More and more, online learning is becoming a normal thing to do. It’s easy, it saves you money, and the high quality content available has never been better. Everything can be done right on your smartphone as well! In a world where flexibility and choice are increasingly valuable, and where people are growing accustomed to complex social interactions through technical environments, students and their parents will be less focused upon a face-to-face experience and more interested in the other benefits that institutions can offer in terms of course choice, quality of support, flexibility and employability.
5. The digital environment will provide more opportunities for institutions to provide an enhanced and customised student experience
AI systems will work with students and support them by analysing their learning behaviour, to find out what they need to work harder on or what they’re interested in and spit back relevant resources Our learning interactions will be recorded and stored so that you can review them later on. Data analysis will help tutors to provide customised learning plans, to identify particular capabilities as well as weaknesses or gaps, and to then use these to suggest employment routes, industry placements and mentors.Libraries are using the day-to-day information they have on library users to provide a better service. The way in which this data is used is tracked and secure, so you can feel comfortable with the idea of donating your personal data.If you’re at the University of Huddersfield and in need of some course-related reading material, the library has an interactive game that will tell you which books are trending with your peers.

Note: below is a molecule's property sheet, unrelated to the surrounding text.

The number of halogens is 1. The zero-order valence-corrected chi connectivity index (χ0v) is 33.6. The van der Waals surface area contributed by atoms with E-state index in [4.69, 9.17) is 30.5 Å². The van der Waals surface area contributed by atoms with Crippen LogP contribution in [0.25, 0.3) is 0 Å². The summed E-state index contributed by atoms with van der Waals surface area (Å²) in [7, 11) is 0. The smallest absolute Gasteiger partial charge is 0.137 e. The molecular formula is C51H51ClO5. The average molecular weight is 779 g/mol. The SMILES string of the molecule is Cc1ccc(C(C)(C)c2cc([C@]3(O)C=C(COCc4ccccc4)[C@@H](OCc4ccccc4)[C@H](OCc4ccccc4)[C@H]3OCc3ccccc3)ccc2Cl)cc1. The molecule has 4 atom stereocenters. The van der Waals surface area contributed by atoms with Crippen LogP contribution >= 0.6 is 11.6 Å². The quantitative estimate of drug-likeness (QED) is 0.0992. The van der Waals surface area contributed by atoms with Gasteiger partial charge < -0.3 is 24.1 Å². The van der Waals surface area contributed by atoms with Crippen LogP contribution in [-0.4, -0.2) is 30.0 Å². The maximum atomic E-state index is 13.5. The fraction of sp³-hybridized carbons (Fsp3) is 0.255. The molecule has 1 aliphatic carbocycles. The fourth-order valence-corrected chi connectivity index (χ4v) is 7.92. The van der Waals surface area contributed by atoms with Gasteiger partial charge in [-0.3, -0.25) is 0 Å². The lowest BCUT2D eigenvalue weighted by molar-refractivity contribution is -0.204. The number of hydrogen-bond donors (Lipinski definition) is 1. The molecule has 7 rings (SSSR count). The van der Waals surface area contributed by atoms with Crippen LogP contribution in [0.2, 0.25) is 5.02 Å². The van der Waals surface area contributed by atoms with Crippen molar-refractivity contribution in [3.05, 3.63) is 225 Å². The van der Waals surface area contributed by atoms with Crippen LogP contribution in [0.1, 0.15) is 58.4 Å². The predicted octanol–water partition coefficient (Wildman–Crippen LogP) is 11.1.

6. More organisations will accredit chunks of learning
As the formal boundaries around knowledge break down, and the ability to provide a good educational experience, without needing to invest in costly real estate, becomes more achievable, modular accreditation will grow. There will be more partnerships between commercial and non-commercial organisations, courses will be made available in more flexible formats, and online course materials will be supported by distributed networks of high quality support organisations – providing academic and pastoral support, advice on careers, practical experience of employment, facilitated access to peer networks and mentoring by other distributed networks.
7. Successful organisations will think about services, not systems
Organisational processes will only survive if they make the provider more competitive, able to offer higher quality experiences, more focused on the changing needs of learners – and whoever is paying for the educational experience. Institutional systems will need to be highly flexible and able to conduct real-time transactions with many partners and beneficiaries. Higher education professionals will need new skills in order to understand the potential and risks associated with new and sometimes unproven approaches. We will need to have the right balance of flexibility and agility to be able to cope with the demands of this exciting but challenging environment. We have to make sure that we’re not using technology for technology’s sake. We also have to be clear to our students and staff what the benefits are of any changes to our current provision. The battle for hearts and minds is sometimes the greatest challenge for senior managers looking to use new technologies. The opportunities to turn the UK into the go-to place for a seamless, technology enriched learning and research experience are huge.